Even more interesting, however, are just those cases where art refers to concepts that are more immediately related to the ready-made. The cycle landscape by Alexander Ginter may serve as illustration for that.

II.

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Figure 4
Alexander Ginter,
Landschaft
(Provence),
1999 (installation view)

Ginter’s starting point, the notion of “landscape,” is so to speak the opposite of “ready-made.” Trees, meadows and deer seem to be somewhat out-dated. In so far as they continue to make our houses pleasing, they become more a matter of decoration than a matter of art. Thus, if a contemporary artist nevertheless dedicates himself to landscapes, it does not provoke particular interest. Yet Landscape still deserves our attention inasmuch as it shows, through subtle allusions to aesthetical concepts, how art gains a vantage point which cannot be undermined by new art historical evidence.


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Figure 5
Alexander Ginter, Landschaft
(Yucatan), 1999(installaton view)

The cycle Landscape consists of two parts. The first one, the title of which is Provence, is a series of canvasses which for the time being do not look particularly interesting. The second one, Yucatan, is an installation consisting of photography plus a linear arrangement of mounds of earth. The paintings – probably landscapes – show in the upper thirds black silhouettes (possibly hills or mountains or in one case an arch or a bridge). The silhouettes are reduced forms which exhibit only a few characteristics, pictograms of landscapes, as it were. On the lower part of each painting there is an area of earthy colours, of brown, yellow, and beige. Closer examination reveals that these fields, that, except for a margin of some centimetres, take up the lower two thirds of the canvasses, don’t consist of ordinary colours but of soil and sand applied to the white canvasses. Below each painting can be found a name: places in Provence in France. Apparently the paintings refer to their subject through their respective material. Yet one may reasonably doubt the authenticity of the material.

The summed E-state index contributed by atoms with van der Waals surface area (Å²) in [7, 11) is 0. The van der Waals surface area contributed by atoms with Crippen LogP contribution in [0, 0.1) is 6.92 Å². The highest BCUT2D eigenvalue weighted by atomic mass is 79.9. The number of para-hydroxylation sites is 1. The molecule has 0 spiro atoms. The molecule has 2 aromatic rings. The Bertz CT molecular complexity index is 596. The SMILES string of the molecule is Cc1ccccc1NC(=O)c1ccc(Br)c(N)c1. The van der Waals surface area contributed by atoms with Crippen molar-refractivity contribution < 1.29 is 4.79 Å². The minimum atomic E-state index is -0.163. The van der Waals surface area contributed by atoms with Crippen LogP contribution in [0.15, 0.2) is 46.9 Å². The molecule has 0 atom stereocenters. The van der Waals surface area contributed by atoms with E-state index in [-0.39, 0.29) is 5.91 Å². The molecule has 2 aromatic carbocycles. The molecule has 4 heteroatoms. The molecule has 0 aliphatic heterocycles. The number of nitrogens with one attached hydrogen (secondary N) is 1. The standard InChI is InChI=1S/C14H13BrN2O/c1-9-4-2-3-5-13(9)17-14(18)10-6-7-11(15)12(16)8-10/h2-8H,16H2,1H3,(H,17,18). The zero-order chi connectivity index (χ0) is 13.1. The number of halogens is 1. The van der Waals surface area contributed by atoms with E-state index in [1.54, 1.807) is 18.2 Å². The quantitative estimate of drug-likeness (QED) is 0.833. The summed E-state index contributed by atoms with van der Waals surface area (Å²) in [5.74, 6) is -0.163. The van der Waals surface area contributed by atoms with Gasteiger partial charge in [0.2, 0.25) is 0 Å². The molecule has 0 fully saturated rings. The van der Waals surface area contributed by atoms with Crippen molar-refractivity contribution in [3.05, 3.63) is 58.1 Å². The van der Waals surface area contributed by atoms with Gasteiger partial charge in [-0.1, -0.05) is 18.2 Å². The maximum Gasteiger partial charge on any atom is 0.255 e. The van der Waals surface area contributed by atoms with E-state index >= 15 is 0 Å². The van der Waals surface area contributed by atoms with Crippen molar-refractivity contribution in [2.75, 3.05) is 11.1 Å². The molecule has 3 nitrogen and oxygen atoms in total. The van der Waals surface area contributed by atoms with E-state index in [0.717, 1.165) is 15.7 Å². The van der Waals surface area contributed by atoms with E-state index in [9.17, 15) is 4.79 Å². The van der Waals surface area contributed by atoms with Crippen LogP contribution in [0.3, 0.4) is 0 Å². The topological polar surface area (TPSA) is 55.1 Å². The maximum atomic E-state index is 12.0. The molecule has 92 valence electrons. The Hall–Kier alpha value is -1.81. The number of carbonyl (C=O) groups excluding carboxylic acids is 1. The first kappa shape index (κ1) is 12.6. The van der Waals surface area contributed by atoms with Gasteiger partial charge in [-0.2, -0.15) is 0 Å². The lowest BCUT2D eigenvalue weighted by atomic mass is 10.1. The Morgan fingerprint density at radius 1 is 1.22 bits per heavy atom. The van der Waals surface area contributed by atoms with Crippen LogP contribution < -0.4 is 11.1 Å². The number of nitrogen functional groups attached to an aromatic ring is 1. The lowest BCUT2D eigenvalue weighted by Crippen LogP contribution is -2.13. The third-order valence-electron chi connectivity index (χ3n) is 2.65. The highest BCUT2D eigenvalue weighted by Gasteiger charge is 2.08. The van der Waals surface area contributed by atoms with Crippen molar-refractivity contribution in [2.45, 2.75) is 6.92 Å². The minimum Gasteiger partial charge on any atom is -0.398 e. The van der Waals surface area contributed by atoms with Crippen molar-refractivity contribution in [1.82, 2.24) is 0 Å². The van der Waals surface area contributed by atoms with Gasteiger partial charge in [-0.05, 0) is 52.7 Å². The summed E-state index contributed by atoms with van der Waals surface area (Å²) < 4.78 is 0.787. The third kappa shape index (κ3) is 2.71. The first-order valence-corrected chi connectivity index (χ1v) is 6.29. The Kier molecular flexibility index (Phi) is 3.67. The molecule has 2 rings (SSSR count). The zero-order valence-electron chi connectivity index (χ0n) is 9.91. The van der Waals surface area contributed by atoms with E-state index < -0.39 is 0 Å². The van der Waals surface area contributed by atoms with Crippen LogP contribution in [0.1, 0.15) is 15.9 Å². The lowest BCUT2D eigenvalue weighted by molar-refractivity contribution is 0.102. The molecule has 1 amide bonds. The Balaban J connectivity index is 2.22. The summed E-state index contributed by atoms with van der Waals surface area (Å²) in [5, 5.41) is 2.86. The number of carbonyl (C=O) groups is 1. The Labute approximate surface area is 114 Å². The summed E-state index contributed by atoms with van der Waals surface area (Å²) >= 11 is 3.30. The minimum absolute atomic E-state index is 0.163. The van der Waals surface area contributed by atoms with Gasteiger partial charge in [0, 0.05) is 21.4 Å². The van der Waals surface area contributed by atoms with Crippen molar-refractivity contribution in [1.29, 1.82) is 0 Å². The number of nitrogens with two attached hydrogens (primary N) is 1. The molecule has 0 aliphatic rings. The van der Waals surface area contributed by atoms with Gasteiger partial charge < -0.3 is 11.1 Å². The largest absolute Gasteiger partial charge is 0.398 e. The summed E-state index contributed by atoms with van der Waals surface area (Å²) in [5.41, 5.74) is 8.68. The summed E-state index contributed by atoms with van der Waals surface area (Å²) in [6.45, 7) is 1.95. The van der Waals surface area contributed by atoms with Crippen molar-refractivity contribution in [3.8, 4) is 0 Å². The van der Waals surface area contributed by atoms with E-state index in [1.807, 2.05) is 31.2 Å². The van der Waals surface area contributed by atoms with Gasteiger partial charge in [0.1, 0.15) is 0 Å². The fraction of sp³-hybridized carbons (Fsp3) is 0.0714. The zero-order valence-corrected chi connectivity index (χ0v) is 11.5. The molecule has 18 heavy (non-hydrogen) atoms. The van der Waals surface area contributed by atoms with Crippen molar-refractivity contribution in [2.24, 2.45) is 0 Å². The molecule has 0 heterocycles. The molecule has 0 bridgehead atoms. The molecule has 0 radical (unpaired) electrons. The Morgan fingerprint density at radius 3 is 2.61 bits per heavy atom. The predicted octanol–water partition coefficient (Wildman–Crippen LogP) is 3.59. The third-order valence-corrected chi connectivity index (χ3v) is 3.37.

The installation, however, the arrangement beneath the small gallery of “landscapes,” seems to take into account those doubts. Above a still of nine mounds of earth with rectangular base hangs a row of photographic prints. These photos offer themselves as authenticating the respective mounds. Seemingly each photo shows a spot where the material of one of the mounds was taken from.

The ensemble gives the impression of being simple, even naïve. That is but a façade that conceals a cunning play with categories and expectations. Little by little we are drawn into this game. I will confine myself to an analysis of just some of the interesting points to show the subtlety of the work.

The overall theme of the cycle is “landscape.” What the cycle consists of, though, by no means are landscapes in a narrow sense, which is to say landscapes that refer mimetically to their subject. It’s rather the concept of pictorial reference that is analysed and cut up into its conceptual components, and it’s these components that are shown. At the top there is the reduced “form” and at the bottom there is the “material.” The relation of these paintings to their subject is a relation by way of methexis, of participation in the object to which they refer. The “truth” of these landscapes is the truth of “sense-certainty” about which Hegel says “we have to conduct […] receptive, that is we are to alter nothing in it [the object, the thing], as it presents itself.” Sense-certainty “immediately appears to be the richest kind of knowledge” and at the same time “the most abstract and poorest” (5) . Each of the micro-landscapes that is hidden in the earthen areas has a complex structure, and at the same time is almost monotonous, so that from a distance the pictures look alike. These “landscapes” deal with the genre “landscape” in that they take from the “concrete” landscape the most concrete but do not paint it but stick it on.

The concept which is hypostatized here is the landscape as ready-made, as ready-found soil. The procedure reminds us of Picasso who stuck the label of a Suzet bottle on a canvas as polemic against the realism of the


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Figure 6
Gerhard Richter, Atlas